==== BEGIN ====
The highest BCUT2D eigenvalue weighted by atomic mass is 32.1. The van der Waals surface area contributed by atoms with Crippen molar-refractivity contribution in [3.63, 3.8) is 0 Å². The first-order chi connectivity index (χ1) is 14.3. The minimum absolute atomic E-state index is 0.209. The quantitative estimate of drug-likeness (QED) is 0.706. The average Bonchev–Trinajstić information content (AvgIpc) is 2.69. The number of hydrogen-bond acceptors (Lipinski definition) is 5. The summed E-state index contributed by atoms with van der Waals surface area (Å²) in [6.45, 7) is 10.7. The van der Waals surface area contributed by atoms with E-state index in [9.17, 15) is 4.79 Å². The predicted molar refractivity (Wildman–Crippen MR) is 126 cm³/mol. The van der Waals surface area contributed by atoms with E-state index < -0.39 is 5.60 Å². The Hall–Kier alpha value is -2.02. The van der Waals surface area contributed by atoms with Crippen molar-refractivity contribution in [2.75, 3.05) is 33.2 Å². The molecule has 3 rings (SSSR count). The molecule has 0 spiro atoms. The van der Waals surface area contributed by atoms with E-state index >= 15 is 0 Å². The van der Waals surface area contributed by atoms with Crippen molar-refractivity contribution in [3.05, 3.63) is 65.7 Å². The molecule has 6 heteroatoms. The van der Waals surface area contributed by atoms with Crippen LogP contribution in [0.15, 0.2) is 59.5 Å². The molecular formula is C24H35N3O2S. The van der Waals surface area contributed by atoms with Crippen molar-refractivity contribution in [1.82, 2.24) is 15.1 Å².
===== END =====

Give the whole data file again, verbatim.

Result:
The highest BCUT2D eigenvalue weighted by atomic mass is 32.1. The van der Waals surface area contributed by atoms with Crippen molar-refractivity contribution in [3.63, 3.8) is 0 Å². The first-order chi connectivity index (χ1) is 14.3. The minimum absolute atomic E-state index is 0.209. The quantitative estimate of drug-likeness (QED) is 0.706. The average Bonchev–Trinajstić information content (AvgIpc) is 2.69. The number of hydrogen-bond acceptors (Lipinski definition) is 5. The summed E-state index contributed by atoms with van der Waals surface area (Å²) in [6.45, 7) is 10.7. The van der Waals surface area contributed by atoms with E-state index in [9.17, 15) is 4.79 Å². The predicted molar refractivity (Wildman–Crippen MR) is 126 cm³/mol. The van der Waals surface area contributed by atoms with E-state index < -0.39 is 5.60 Å². The Hall–Kier alpha value is -2.02. The van der Waals surface area contributed by atoms with Crippen molar-refractivity contribution in [2.75, 3.05) is 33.2 Å². The molecule has 3 rings (SSSR count). The molecule has 0 spiro atoms. The van der Waals surface area contributed by atoms with E-state index >= 15 is 0 Å². The van der Waals surface area contributed by atoms with Crippen molar-refractivity contribution in [3.05, 3.63) is 65.7 Å². The molecule has 6 heteroatoms. The van der Waals surface area contributed by atoms with Crippen LogP contribution in [0.15, 0.2) is 59.5 Å². The molecular formula is C24H35N3O2S. The van der Waals surface area contributed by atoms with Crippen molar-refractivity contribution in [1.82, 2.24) is 15.1 Å².